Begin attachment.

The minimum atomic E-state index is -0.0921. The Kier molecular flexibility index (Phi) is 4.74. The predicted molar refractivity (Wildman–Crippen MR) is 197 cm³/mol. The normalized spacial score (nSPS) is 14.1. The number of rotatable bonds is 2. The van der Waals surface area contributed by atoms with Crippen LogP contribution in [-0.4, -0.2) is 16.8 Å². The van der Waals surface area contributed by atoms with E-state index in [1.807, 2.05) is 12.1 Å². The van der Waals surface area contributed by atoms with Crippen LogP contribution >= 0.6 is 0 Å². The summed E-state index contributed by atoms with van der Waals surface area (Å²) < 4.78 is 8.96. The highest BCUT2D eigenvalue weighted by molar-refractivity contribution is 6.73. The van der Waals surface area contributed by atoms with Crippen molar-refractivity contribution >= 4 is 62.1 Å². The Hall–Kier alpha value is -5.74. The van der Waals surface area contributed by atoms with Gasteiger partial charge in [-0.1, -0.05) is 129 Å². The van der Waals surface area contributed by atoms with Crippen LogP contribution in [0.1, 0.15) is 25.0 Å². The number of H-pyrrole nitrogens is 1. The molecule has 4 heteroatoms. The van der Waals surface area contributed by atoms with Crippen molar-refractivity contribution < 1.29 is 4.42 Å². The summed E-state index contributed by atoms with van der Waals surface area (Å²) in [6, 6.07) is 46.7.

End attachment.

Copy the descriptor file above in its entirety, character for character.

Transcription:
The minimum atomic E-state index is -0.0921. The Kier molecular flexibility index (Phi) is 4.74. The predicted molar refractivity (Wildman–Crippen MR) is 197 cm³/mol. The normalized spacial score (nSPS) is 14.1. The number of rotatable bonds is 2. The van der Waals surface area contributed by atoms with Crippen LogP contribution in [-0.4, -0.2) is 16.8 Å². The van der Waals surface area contributed by atoms with E-state index in [1.807, 2.05) is 12.1 Å². The van der Waals surface area contributed by atoms with Crippen LogP contribution >= 0.6 is 0 Å². The summed E-state index contributed by atoms with van der Waals surface area (Å²) < 4.78 is 8.96. The highest BCUT2D eigenvalue weighted by molar-refractivity contribution is 6.73. The van der Waals surface area contributed by atoms with Crippen molar-refractivity contribution >= 4 is 62.1 Å². The Hall–Kier alpha value is -5.74. The van der Waals surface area contributed by atoms with Gasteiger partial charge in [-0.1, -0.05) is 129 Å². The van der Waals surface area contributed by atoms with Crippen LogP contribution in [0.1, 0.15) is 25.0 Å². The number of H-pyrrole nitrogens is 1. The molecule has 4 heteroatoms. The van der Waals surface area contributed by atoms with Crippen molar-refractivity contribution < 1.29 is 4.42 Å². The summed E-state index contributed by atoms with van der Waals surface area (Å²) in [6, 6.07) is 46.7.